It’s Monday so it’s back to Harley Street for me. Now, here’s a clothing tip for those currently going under the zap. I have found that I really only want to wear clothes that are soft, loose and easy to take off and put on again. I made the mistake of wearing a bra last week. “It’s soft lace with no underwires’” I thought, “so it will be fine.” Two hours later it felt as though a hedgehog was snuggling up to the underneath of my left breast. I had to pop into a public loo, remove the bra and stash it in my handbag. I spent the rest of the day trying to be sure not to pull my bra out of my bag and blow my nose on it. Right now I’m in love with a soft grey jersey dress I got from Me & Em. It’s lined, so it’s warm and soft on my irradiated skin. I wear it with leggings so I can just peel off the dress and still be half decent when lying on the bench. If I had two, I would never be seen in anything else. For days when the grey dress is in the wash I have an orange jersey trapeze dress from H&M. It looks fab with purple or teal blue thick tights.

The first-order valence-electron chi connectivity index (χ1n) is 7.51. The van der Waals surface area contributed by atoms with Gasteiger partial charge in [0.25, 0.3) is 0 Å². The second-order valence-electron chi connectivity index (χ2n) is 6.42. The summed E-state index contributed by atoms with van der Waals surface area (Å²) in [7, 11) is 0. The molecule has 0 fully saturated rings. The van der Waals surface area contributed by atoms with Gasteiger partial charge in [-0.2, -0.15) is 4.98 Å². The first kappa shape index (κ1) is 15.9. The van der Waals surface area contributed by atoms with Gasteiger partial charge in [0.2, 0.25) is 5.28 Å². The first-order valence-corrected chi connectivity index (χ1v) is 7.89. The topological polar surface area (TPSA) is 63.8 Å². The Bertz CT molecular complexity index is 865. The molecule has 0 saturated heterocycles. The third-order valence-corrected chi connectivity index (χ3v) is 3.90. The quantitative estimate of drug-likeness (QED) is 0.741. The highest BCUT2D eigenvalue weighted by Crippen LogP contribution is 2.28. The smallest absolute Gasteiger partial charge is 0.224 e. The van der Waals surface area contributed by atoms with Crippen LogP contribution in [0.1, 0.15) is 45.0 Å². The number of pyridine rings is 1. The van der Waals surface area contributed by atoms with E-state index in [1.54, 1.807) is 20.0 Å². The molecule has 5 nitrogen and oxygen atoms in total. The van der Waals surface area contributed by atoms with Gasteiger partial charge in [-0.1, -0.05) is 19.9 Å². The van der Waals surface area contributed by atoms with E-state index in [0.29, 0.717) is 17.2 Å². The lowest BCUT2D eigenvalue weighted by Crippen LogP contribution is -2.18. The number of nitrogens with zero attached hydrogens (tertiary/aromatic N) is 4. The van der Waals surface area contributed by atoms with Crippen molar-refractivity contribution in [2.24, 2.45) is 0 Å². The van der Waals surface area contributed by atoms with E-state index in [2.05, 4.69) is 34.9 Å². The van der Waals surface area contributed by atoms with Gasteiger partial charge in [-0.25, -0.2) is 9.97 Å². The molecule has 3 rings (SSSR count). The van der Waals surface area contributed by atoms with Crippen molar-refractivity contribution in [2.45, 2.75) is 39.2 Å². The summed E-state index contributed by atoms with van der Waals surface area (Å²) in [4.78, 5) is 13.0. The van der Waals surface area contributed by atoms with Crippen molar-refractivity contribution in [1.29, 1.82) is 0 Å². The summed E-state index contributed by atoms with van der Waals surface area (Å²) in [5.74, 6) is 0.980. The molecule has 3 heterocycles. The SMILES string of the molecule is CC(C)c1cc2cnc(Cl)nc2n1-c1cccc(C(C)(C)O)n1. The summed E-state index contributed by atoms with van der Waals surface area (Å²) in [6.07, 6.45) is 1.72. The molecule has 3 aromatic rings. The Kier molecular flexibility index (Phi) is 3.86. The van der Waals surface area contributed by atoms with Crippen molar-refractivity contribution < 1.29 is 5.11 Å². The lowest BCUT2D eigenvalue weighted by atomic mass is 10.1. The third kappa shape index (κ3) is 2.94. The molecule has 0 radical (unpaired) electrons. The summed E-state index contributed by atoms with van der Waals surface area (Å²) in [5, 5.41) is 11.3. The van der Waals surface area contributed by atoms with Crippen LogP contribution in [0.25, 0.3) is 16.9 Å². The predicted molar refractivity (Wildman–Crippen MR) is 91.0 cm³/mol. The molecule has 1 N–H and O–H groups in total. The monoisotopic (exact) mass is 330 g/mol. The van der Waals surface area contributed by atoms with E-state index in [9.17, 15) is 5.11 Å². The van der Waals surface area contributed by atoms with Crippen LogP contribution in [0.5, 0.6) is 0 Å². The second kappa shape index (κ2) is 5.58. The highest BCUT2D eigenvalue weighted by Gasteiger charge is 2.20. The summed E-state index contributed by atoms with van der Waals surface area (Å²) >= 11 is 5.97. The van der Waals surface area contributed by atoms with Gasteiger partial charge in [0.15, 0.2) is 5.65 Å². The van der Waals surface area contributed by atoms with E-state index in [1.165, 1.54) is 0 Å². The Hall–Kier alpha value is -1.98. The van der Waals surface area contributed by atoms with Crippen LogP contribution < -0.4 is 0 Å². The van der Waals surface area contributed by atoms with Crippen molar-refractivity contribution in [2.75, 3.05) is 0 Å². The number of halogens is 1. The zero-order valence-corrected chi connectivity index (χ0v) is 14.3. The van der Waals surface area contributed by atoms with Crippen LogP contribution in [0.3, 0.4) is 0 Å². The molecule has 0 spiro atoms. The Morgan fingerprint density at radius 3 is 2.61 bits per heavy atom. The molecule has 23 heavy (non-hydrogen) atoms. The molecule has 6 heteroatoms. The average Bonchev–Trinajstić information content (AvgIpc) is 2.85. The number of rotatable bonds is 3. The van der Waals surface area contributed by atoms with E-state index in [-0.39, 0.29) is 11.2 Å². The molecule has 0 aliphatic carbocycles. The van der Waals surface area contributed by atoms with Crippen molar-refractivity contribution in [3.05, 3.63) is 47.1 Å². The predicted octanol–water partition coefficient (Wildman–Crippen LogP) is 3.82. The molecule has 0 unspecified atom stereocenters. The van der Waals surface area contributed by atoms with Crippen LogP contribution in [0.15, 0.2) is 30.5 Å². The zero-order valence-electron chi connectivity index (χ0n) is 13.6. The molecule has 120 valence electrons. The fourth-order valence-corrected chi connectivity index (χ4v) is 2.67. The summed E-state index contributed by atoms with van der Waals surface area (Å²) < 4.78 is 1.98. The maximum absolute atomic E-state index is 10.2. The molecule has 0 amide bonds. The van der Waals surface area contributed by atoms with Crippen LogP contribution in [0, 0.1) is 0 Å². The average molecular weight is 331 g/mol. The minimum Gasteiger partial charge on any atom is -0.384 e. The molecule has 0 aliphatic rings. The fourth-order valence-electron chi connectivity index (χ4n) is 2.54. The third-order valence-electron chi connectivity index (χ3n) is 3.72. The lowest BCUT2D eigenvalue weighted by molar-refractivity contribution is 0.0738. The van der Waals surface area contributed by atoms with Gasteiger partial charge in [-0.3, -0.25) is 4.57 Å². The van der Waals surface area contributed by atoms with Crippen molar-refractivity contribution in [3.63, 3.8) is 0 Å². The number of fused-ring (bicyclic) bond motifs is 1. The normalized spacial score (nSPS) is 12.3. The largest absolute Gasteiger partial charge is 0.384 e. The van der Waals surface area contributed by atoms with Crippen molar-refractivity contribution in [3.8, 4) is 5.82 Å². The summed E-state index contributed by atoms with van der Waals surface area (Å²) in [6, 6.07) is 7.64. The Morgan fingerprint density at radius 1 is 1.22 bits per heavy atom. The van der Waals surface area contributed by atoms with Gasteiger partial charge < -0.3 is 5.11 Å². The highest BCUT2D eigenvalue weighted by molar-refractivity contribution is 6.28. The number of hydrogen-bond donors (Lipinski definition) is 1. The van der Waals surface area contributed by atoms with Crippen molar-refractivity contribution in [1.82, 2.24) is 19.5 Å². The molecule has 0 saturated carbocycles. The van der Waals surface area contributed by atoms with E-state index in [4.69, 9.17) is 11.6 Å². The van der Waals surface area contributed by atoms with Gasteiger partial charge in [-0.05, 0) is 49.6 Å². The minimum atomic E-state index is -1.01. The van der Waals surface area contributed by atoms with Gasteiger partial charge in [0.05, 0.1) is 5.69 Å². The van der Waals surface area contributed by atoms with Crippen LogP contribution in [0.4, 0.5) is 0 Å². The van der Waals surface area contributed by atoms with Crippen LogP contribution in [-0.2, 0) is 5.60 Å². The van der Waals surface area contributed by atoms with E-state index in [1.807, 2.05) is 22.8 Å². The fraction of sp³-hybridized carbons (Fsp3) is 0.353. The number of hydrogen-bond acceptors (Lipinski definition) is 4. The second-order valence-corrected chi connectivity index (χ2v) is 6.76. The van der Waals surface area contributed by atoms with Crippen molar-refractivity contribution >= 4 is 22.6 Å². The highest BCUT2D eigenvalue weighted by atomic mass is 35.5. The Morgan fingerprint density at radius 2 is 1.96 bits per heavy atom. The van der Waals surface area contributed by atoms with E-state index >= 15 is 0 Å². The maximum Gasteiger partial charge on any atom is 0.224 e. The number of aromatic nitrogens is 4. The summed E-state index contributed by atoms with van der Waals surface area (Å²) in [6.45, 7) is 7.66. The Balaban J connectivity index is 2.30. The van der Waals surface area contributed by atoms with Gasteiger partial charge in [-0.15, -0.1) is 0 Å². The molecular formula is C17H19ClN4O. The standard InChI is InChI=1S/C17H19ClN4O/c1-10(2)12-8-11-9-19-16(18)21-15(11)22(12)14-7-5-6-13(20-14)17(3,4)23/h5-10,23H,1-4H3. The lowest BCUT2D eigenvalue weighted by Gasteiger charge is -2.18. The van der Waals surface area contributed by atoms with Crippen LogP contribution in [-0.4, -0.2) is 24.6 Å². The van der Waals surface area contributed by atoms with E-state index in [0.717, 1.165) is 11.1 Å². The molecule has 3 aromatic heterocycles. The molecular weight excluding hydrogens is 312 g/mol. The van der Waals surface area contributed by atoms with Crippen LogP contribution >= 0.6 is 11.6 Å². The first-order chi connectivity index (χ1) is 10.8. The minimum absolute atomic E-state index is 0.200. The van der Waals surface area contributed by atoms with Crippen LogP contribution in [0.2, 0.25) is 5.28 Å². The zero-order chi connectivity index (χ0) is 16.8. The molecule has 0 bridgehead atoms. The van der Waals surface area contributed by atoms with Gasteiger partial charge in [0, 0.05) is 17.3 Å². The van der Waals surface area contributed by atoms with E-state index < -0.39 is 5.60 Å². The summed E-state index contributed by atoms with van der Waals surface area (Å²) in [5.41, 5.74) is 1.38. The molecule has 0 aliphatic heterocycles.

Today I am ushered into the presence of Bruce II. I strip to the waist and in a trice I am on the bench with my arms aloft. It is the thirteenth session so I’m more than half-way through the treatment. To celebrate, radiographers Laura and Susie are going to take an x-ray of my chest.
The green laser beams flash, the readings are cross-checked and the radiographers leave the room. I listen as the lead lined door whooshes and clunks shut. Bruce II extends an arm with an x-ray film plate attached to it. There is a click, followed by a long silence. Nothing...